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How to protect the rand

Aug 31 2015 07:19
Edward Ingram

WHAT matters is not the value of the rand, but its stability. The correct value of the rand has the ability to manage the balance of trade and bring our export industries the strength they need to support the rand - and the employment which that can create.

Last week I explained why that is not happening. I explained why we need to prevent international capital from disturbing the value of the rand as well as the interest rates we have. I did not have space to explain how our own capital markets can be accessed by foreigners so that they can bring their expertise and their factories to South Africa for our mutual benefit.

READ: Whither the rand?

I did say that we are perfectly capable of creating as much credit and printed money as we need. I did not say how that is best done, but I have dealt with all of those issues in previous essays for Fin24. However, there were some small gaps in my own prescriptions which I think I can now fill.

The market in currency swops

I have mentioned currency swops before but have not stated what options exist to create a market in currency swops. A currency swop is an exchange of ownership of a certain agreed amount of capital or debt between two parties, one from one nation - let us say, from the UK - and one from another, say South Africa.

The UK entity wants to invest £100 000 into South African equities and government bonds. The currency exchange rate is 20:1, so he/she is wanting to swop ownership of £100 000 for R2m. This cannot be done on the currency market, but the value of the rand currency can be used as a marker for how many rands' ownership might be exchangeable in the swops market.

The swops market may however give it a different value. It depends on how many South Africans want £100 000 to swop to invest in the British capital markets. Each investor involved in the swop will take a risk on what the swops market will offer on any return trip back to their own currency.

This will be offset by what they each think they can get in terms of an investment return and what risk they think they are taking on the swops market value of the respective currencies, or on a further swop into another currency instead of returning to rands or pounds.

No currency will be created by either of the central banks to facilitate this trade. Each nation creates an amount of credit and printed money in accordance with its own needs.

Foreign capital is not needed and would not be of any use in the shops anyway. It could only be exchanged on the currency market, where it would cause an upset by dumping too much of the stuff and unbalancing the balance of trade.

That is what happens around the world today. With a currency swop (of ownership of capital) there will be no effect on the interest rates of either country except insofar as each party becomes a trader in the other party's capital markets and so influences interest rates in the other capital market in that way, the same way that locals might do when they borrow or invest. The foreign entity becomes a part of the South African economy on equal terms.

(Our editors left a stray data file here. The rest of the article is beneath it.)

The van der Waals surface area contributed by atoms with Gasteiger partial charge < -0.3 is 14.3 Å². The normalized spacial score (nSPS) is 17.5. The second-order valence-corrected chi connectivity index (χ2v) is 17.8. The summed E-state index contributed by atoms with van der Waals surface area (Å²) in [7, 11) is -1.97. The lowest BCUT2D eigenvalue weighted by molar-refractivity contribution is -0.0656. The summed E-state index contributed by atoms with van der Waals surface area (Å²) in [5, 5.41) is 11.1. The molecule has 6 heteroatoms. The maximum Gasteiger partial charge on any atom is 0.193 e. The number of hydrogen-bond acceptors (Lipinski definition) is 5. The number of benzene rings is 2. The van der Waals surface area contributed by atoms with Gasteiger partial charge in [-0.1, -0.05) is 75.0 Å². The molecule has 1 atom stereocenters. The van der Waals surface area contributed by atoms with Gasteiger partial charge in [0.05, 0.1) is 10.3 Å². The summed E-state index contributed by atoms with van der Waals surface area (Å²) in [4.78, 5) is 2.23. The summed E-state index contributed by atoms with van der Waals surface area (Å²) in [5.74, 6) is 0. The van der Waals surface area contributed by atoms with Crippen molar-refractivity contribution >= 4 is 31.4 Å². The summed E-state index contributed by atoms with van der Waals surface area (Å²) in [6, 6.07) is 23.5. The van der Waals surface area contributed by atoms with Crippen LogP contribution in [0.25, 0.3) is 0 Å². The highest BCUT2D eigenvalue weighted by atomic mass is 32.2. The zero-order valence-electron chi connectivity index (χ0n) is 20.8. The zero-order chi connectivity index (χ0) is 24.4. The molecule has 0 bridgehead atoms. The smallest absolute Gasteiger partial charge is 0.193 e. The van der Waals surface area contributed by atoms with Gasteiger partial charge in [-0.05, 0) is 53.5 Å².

That is OK. Every country has to get the best use out of its savings and credit markets, and the rate of interest will rise if more foreign investors can make better use of the South Africa capital and credit which is available than locals can. They will bring in new ideas and technology that way. Less capital will be used for unproductive purposes. The economy will do well out of that.

That idea brings us to the foreign entity that wants to build a factory in South Africa. This entity wants to bring capital in as well as machinery. Two markets are involved - trade for importing machinery and capital for spending in South Africa to get the factory built and the initial working capital in place.

For importing machinery, that can be done by using the South African currency swop to get the capital to buy it with and then buying/importing it through the currency exchange market like any other South African. Or if it is pre-owned machinery, or bought elsewhere, it can be brought to South Africa directly.

If the foreign entity wants to borrow from the banks on the South African money market, the capital obtained will be offset by the prospective earnings in South Africa and the South African lender will take that risk in the usual way. Any deposit will be pre-owned and shipped out machinery as collateral or brought in as swopped currency.

The one thing that I have not explained here is why this foreigner might affect our interest rates. I have assumed here that there would be a limited stock of credit and printed money on the money market, and that interest rates would determine who could afford to borrow it.

That is not how things work today, but it is how they ought to work. Interest rates are a price which is supposed to perform the balancing function. Central banks can create the credit and the printed money needed by the economy. Interest rates can distribute it to those best able to make use of it.

Next week I will explain this further.

* Edward Ingram is a leading thinker on the world stage of  macro-economic design and has written a series of essays for Fin24.

edward ingram

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